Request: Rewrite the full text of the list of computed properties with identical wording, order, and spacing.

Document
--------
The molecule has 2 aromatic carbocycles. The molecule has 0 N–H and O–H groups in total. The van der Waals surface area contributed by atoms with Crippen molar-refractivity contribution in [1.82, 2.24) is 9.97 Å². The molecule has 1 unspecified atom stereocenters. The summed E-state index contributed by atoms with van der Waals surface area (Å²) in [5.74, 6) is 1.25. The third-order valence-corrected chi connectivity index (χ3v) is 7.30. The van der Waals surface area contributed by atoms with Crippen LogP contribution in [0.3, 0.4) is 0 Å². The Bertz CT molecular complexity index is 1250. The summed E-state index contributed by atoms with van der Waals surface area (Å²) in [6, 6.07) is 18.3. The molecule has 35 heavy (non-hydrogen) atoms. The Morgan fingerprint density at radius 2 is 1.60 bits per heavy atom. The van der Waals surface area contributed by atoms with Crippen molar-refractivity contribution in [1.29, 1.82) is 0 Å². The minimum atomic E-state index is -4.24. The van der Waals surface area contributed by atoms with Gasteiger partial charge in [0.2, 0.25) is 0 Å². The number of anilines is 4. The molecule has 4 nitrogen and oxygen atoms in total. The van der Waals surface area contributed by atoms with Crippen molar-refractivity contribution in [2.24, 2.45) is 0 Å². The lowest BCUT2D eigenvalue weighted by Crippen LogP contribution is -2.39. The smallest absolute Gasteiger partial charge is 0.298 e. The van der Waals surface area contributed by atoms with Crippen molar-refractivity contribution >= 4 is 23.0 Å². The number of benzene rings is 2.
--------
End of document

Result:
The molecule has 2 aromatic carbocycles. The molecule has 0 N–H and O–H groups in total. The van der Waals surface area contributed by atoms with Crippen molar-refractivity contribution in [1.82, 2.24) is 9.97 Å². The molecule has 1 unspecified atom stereocenters. The summed E-state index contributed by atoms with van der Waals surface area (Å²) in [5.74, 6) is 1.25. The third-order valence-corrected chi connectivity index (χ3v) is 7.30. The van der Waals surface area contributed by atoms with Crippen LogP contribution in [0.3, 0.4) is 0 Å². The Bertz CT molecular complexity index is 1250. The summed E-state index contributed by atoms with van der Waals surface area (Å²) in [6, 6.07) is 18.3. The molecule has 35 heavy (non-hydrogen) atoms. The Morgan fingerprint density at radius 2 is 1.60 bits per heavy atom. The van der Waals surface area contributed by atoms with Crippen molar-refractivity contribution in [1.29, 1.82) is 0 Å². The minimum atomic E-state index is -4.24. The van der Waals surface area contributed by atoms with Gasteiger partial charge in [0.2, 0.25) is 0 Å². The number of anilines is 4. The molecule has 4 nitrogen and oxygen atoms in total. The van der Waals surface area contributed by atoms with Crippen molar-refractivity contribution in [2.24, 2.45) is 0 Å². The lowest BCUT2D eigenvalue weighted by Crippen LogP contribution is -2.39. The smallest absolute Gasteiger partial charge is 0.298 e. The van der Waals surface area contributed by atoms with Crippen molar-refractivity contribution >= 4 is 23.0 Å². The number of benzene rings is 2.